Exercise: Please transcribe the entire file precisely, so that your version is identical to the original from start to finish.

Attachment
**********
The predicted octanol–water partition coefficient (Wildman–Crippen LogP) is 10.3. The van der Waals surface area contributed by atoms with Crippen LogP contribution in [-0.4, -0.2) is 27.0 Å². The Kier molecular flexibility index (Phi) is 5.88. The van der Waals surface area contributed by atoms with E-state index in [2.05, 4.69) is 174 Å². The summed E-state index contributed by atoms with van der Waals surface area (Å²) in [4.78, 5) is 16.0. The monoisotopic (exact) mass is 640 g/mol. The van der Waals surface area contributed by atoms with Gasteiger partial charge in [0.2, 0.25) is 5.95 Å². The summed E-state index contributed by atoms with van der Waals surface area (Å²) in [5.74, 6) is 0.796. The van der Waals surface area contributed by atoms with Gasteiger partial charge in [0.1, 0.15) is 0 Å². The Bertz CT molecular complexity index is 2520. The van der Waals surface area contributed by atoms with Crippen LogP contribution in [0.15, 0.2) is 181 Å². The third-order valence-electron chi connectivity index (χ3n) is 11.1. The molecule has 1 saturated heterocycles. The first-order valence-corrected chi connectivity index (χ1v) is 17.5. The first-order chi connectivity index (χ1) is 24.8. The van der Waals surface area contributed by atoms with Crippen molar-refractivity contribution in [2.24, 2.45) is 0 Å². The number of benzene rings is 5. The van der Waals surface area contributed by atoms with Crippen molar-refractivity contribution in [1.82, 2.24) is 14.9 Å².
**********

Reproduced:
The predicted octanol–water partition coefficient (Wildman–Crippen LogP) is 10.3. The van der Waals surface area contributed by atoms with Crippen LogP contribution in [-0.4, -0.2) is 27.0 Å². The Kier molecular flexibility index (Phi) is 5.88. The van der Waals surface area contributed by atoms with E-state index in [2.05, 4.69) is 174 Å². The summed E-state index contributed by atoms with van der Waals surface area (Å²) in [4.78, 5) is 16.0. The monoisotopic (exact) mass is 640 g/mol. The van der Waals surface area contributed by atoms with Gasteiger partial charge in [0.2, 0.25) is 5.95 Å². The summed E-state index contributed by atoms with van der Waals surface area (Å²) in [5.74, 6) is 0.796. The van der Waals surface area contributed by atoms with Gasteiger partial charge in [0.1, 0.15) is 0 Å². The Bertz CT molecular complexity index is 2520. The van der Waals surface area contributed by atoms with Crippen LogP contribution in [0.15, 0.2) is 181 Å². The third-order valence-electron chi connectivity index (χ3n) is 11.1. The molecule has 1 saturated heterocycles. The first-order valence-corrected chi connectivity index (χ1v) is 17.5. The first-order chi connectivity index (χ1) is 24.8. The van der Waals surface area contributed by atoms with Crippen molar-refractivity contribution in [2.24, 2.45) is 0 Å². The number of benzene rings is 5. The van der Waals surface area contributed by atoms with Crippen molar-refractivity contribution in [1.82, 2.24) is 14.9 Å².